How did the Olmecs spread their culture?
The larger stones were used for sculptures known as cabezas colasales, or colossal heads, and also altars, and thrones with many smaller stones were used for other sculptures. The more likely method was considered to be water transport using a combination of sleds and raft configurations made of canoes or logs.
While historians have speculated that the facial features of some monumental carved heads indicate an African origin of these people, most scholars believe that the Olmec, like other native Americans, descended from Asian ancestors who entered North America during the Great Ice Age.
The heads were each carved from a single basalt boulder which in some cases were transported 100 km or more to their final destination, presumably using huge balsa river rafts wherever possible and log rollers on land.
The Olmecs lived in hot, humid lowlands along the coast of the Gulf of Mexico in what is now southern Veracruz and Tabasco states in southern Mexico. The first evidence of their remarkable art style appears about 1200 bce in San Lorenzo, their oldest known building site.
With their heartlands in the Gulf of Mexico (now the states of Veracruz and Tabasco), Olmec influence and trade activity spread from 1200 BCE, even reaching as far south as present-day Nicaragua. Many Olmec sites suffered systematic and deliberate destruction of their monuments sometime between 400 and 300 BCE.
The Olmec created massive monuments, including colossal stone heads, thrones, stela (upright slabs), and statues. They may have been the originators of the Mesoamerican ball game, a ceremonial team sport played throughout the region for centuries.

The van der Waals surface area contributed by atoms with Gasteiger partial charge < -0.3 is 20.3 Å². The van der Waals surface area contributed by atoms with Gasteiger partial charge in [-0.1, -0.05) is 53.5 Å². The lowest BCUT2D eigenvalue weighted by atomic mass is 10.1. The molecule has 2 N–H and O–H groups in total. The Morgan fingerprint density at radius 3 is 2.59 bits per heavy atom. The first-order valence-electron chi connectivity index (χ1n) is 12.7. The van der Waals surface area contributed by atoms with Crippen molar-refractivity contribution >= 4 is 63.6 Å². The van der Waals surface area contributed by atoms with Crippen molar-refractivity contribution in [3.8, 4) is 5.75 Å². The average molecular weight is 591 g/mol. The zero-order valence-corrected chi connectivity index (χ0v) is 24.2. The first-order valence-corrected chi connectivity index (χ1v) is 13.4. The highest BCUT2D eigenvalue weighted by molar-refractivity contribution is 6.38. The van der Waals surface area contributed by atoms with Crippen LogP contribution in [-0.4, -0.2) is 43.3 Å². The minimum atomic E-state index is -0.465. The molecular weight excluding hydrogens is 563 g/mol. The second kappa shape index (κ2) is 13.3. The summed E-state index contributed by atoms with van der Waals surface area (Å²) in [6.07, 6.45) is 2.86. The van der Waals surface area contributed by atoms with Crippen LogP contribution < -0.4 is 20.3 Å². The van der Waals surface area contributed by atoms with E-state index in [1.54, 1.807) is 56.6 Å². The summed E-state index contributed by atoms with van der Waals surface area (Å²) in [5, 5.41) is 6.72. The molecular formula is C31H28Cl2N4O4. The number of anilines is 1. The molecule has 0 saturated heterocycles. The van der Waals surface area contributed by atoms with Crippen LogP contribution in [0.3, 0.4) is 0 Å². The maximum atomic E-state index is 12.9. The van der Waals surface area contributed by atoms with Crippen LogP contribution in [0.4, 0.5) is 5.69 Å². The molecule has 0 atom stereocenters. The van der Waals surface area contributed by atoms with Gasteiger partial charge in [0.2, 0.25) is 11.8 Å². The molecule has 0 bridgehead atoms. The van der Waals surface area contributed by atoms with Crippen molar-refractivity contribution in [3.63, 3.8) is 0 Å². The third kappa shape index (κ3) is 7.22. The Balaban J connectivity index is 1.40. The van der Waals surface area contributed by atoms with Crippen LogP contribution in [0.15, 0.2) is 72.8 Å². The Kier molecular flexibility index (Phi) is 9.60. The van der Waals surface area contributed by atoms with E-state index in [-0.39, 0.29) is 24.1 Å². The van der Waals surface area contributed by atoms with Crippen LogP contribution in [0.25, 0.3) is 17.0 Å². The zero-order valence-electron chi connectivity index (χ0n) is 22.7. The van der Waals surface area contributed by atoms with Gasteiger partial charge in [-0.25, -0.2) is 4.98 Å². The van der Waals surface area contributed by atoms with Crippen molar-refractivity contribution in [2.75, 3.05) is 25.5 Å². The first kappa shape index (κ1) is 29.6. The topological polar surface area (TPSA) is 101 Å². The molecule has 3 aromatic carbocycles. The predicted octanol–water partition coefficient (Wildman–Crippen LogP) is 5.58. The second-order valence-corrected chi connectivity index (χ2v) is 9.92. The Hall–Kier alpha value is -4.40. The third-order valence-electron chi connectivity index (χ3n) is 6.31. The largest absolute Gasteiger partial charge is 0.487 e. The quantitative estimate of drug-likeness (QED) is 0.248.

In addition to their influence with contemporaneous Mesoamerican cultures, as the first civilization in Mesoamerica, the Olmecs are credited, or speculatively credited, with many “firsts”, including the bloodletting and perhaps human sacrifice, writing and epigraphy, and the invention of popcorn, zero and the
Contributions. The Olmecs were apparently the first Mesoamerican people to fathom the concept of zero, develop a calendar, and create a hieroglyphic writing system. Also, they are credited for the discovery of the first conduit drainage system known in the Americas.
The Olmec were American Indians, not Negroes (as Melgar had thought) or Nordic supermen.”
The Olmecs were a culture of ancient peoples -1300-400 B.C. – of the East Mexico lowlands. They are often regarded as the Mother Culture of later Middle American civilizations. The Olmec people called themselves Xi (pronounced Shi).
The period of production of the colossal heads is therefore unknown, as is whether it spanned a century or a millennium. Estimates of the time span during which colossal heads were produced vary from 50 to 200 years. The San Lorenzo heads are believed to be the oldest, and are the most skillfully executed.
The Olmec diet mainly consisted of squash, beans, manioc, sweet potatoes, tomatoes, and maize.
The end of the Olmecs The Olmec population declined sharply between 400 and 350 BCE, though it is unclear why. Archaeologists speculate that the depopulation was caused by environmental changes, specifically by the silting-up of rivers, which choked off the water supply.
Less dramatic climate changes, such as a drought, could severely affect their favored crops. Human actions likely played a role as well: warfare between the La Venta Olmecs and any one of a number of local groups could have contributed to the society’s downfall.
The Olmec may have given Mesoamerica its first written language as well. Undecipherable designs on certain pieces of Olmec stonework may be early glyphs: later societies, such as the Maya, would have elaborate languages using glyphic writing and would even develop books.